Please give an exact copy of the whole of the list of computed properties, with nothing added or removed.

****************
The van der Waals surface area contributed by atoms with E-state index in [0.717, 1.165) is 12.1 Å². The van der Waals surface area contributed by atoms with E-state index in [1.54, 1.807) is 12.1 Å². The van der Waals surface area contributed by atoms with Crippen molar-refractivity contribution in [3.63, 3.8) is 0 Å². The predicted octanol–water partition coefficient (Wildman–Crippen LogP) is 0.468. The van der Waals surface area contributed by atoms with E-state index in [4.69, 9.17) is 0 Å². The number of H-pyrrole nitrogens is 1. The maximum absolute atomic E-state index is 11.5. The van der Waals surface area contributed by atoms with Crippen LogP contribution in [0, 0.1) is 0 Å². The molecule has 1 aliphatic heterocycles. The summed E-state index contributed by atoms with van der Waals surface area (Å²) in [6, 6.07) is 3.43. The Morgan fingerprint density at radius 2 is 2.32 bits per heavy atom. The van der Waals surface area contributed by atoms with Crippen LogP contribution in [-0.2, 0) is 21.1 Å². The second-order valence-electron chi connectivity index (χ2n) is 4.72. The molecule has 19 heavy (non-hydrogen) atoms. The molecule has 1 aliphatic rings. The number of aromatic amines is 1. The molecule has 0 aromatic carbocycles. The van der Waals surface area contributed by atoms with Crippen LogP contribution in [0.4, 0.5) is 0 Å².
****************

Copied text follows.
The van der Waals surface area contributed by atoms with E-state index in [0.717, 1.165) is 12.1 Å². The van der Waals surface area contributed by atoms with E-state index in [1.54, 1.807) is 12.1 Å². The van der Waals surface area contributed by atoms with Crippen molar-refractivity contribution in [3.63, 3.8) is 0 Å². The predicted octanol–water partition coefficient (Wildman–Crippen LogP) is 0.468. The van der Waals surface area contributed by atoms with E-state index in [4.69, 9.17) is 0 Å². The number of H-pyrrole nitrogens is 1. The maximum absolute atomic E-state index is 11.5. The van der Waals surface area contributed by atoms with Crippen LogP contribution in [0, 0.1) is 0 Å². The molecule has 1 aliphatic heterocycles. The summed E-state index contributed by atoms with van der Waals surface area (Å²) in [6, 6.07) is 3.43. The Morgan fingerprint density at radius 2 is 2.32 bits per heavy atom. The van der Waals surface area contributed by atoms with Crippen LogP contribution in [-0.2, 0) is 21.1 Å². The second-order valence-electron chi connectivity index (χ2n) is 4.72. The molecule has 19 heavy (non-hydrogen) atoms. The molecule has 1 aliphatic rings. The number of aromatic amines is 1. The molecule has 0 aromatic carbocycles. The van der Waals surface area contributed by atoms with Crippen LogP contribution in [0.4, 0.5) is 0 Å².